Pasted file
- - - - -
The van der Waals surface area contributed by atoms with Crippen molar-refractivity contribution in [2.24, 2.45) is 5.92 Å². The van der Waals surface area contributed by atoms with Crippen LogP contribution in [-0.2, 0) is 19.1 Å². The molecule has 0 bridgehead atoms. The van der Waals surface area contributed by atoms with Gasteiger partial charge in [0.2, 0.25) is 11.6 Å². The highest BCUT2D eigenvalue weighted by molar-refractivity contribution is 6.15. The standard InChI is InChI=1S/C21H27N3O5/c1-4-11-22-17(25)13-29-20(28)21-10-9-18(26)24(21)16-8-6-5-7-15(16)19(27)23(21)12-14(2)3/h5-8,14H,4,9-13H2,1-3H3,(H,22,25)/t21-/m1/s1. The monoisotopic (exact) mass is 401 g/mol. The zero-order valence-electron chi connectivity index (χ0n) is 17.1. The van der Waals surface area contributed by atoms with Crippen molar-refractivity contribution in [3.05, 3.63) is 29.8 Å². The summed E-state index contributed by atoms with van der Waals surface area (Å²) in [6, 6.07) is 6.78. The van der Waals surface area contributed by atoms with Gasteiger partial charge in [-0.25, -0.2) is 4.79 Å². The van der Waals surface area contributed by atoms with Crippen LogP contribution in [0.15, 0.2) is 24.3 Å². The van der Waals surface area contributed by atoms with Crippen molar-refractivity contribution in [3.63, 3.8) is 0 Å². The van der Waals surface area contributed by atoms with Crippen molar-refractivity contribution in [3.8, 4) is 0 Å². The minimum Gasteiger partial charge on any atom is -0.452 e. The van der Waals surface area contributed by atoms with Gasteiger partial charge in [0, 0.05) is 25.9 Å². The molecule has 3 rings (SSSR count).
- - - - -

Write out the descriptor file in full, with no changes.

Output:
The van der Waals surface area contributed by atoms with Crippen molar-refractivity contribution in [2.24, 2.45) is 5.92 Å². The van der Waals surface area contributed by atoms with Crippen LogP contribution in [-0.2, 0) is 19.1 Å². The molecule has 0 bridgehead atoms. The van der Waals surface area contributed by atoms with Gasteiger partial charge in [0.2, 0.25) is 11.6 Å². The highest BCUT2D eigenvalue weighted by molar-refractivity contribution is 6.15. The standard InChI is InChI=1S/C21H27N3O5/c1-4-11-22-17(25)13-29-20(28)21-10-9-18(26)24(21)16-8-6-5-7-15(16)19(27)23(21)12-14(2)3/h5-8,14H,4,9-13H2,1-3H3,(H,22,25)/t21-/m1/s1. The monoisotopic (exact) mass is 401 g/mol. The zero-order valence-electron chi connectivity index (χ0n) is 17.1. The van der Waals surface area contributed by atoms with Crippen molar-refractivity contribution in [3.05, 3.63) is 29.8 Å². The summed E-state index contributed by atoms with van der Waals surface area (Å²) in [6, 6.07) is 6.78. The van der Waals surface area contributed by atoms with Gasteiger partial charge in [-0.25, -0.2) is 4.79 Å². The van der Waals surface area contributed by atoms with Crippen LogP contribution in [0.15, 0.2) is 24.3 Å². The van der Waals surface area contributed by atoms with Crippen molar-refractivity contribution in [3.63, 3.8) is 0 Å². The van der Waals surface area contributed by atoms with Crippen molar-refractivity contribution in [3.8, 4) is 0 Å². The minimum Gasteiger partial charge on any atom is -0.452 e. The van der Waals surface area contributed by atoms with Gasteiger partial charge in [0, 0.05) is 25.9 Å². The molecule has 3 rings (SSSR count).